The 'High Foot' and the 'Low Foot' Discussion
Characteristics of a 'high foot'
The 'high foot' in more extreme cases can be 'clubby' (not a true club foot, as a true club foot is a congenital defect). Which means, it is the hoof that has a much steeper angle, has a shorter toe, higher heel, and who's contact surface is not as wide or as long as the 'low foot'. This means, it does not bare as much weight as the 'low foot' because weight bearing would have caused this foot to widen and lengthen it's contact surface.
Why is the 'high foot' high?
The 'high foot' has become higher as a compensation effort. If we observe a horse with a 'high foot' and a 'low foot' you will notice that the 'low foot's' corresponding shoulder appears to be bulging if we stand behind the horse on a raised object and observe it's back and shoulders. This confirms to us that the 'low foot' leg is in fact longer than the 'high foot' leg. This means, that the horse's 'high foot' is indeed a compensation due to a shorter limb.
If stood square, we can observe by taping behind the knees, one at a time, that the 'high foot' knee will give out ( bend) confirming the lack of weight bearing of that limb, and confirming the contraction of the impar ligament and the deep digital flexor tendon.
-because the 'high foot' is bearing less weight, it will have less circulation
-because the heel of the 'high foot' is raised, the impar ligament is being shortened
-because the heel of the 'high foot' is raised, the deep digital flexor tendon is shortened
-because of the 1st 3 consequences, p3 will receive less stimulation, therefore over time could show navicular changes (less calcification of the bone) and/or changes in angulation
-because the angle of the 'high foot' is steeper, this hoof's breakover will be faster, thus dumping weight on the 'low hoof', making it more difficult for the horse to travel straight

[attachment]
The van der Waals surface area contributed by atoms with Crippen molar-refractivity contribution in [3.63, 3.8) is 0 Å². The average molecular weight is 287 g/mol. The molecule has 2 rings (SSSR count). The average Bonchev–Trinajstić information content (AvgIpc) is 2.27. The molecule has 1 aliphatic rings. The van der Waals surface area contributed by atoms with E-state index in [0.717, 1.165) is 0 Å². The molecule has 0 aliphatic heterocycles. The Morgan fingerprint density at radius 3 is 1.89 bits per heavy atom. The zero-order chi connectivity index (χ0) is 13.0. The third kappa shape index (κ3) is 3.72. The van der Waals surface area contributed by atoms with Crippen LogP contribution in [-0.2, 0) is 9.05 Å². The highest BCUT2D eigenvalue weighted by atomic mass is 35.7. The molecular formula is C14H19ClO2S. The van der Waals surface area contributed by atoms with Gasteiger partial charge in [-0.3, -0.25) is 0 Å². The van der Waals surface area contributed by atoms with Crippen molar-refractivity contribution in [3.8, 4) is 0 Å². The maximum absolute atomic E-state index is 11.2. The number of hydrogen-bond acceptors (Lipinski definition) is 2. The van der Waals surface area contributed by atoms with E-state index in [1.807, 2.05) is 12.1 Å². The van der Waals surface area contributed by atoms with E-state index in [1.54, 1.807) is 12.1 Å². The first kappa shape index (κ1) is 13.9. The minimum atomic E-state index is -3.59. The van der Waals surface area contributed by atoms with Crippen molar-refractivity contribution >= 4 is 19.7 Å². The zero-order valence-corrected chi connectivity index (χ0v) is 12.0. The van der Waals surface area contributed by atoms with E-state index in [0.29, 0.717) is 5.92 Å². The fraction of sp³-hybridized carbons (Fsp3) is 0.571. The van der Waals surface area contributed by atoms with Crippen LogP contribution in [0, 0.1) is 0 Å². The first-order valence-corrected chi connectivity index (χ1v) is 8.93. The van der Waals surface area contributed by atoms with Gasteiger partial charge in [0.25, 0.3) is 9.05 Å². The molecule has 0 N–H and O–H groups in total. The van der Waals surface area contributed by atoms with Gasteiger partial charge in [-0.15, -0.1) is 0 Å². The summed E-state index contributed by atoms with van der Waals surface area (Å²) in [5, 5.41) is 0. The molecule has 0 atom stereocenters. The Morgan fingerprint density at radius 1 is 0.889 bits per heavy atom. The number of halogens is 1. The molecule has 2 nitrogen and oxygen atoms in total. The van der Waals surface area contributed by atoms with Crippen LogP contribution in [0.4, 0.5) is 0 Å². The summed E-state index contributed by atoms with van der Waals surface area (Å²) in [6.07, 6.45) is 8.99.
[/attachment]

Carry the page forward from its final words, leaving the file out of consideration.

-because the rider wants the horse to travel 'straight', the horse will compensate with his neck, causing tensions on the side of the 'low foot'
-Because the 'high foot' has a quicker breakover, the corresponding hind ( opposite hind, diagonal to the 'high foot') will have to shorten it's stride, causing tensions in that limb as well as the back and sacro-iliac
- the 'high foot's' steeper pastern could experience arthritic changes quicker
-the 'high foot's' heels will contract over time
- the 'high foot's' frog will get narrower and shorter from less use over time
What to do
-have a professional measure the horses limbs, to obtain the differences
-have a professional measure the hoof and shoulder angles
-trim the horse according to each foot, as individuals
-have the horse stand on shims, adding until the shoulders are balanced, both in height and angles
-the horses 'high foot' must be shimmed corresponding to the measurements
-by equalizing the limbs, we are balancing the weight bearing of the hooves
-the 'high foot' will need to be treated to increase circulation, and the impar ligament and deep digital flexor tendon will need to be treated due to having been contracted
-the 'high hoof' will gain a healthier appearance
- the 'high hoof' will widen and lengthen it's contact surface
- the deep digital flexor tendon of the 'high foot' will become less contracted
-the impar ligament of the 'high foot' will become less contracted
-p3 will receive more stimulation and possibly re-calcify
- the horse will move straighter
-the shoulders will work balanced
-the hindquarters will work balanced
- the neck will stop compensating
-the 'high foot's's pastern angle will become less steep
- the 'high foot's' frog will widen and lengthen
please note: the horse will always need the appropriate shimming of the shorter limb, to avoid becoming 'clubby' once again.
To watch a work in progress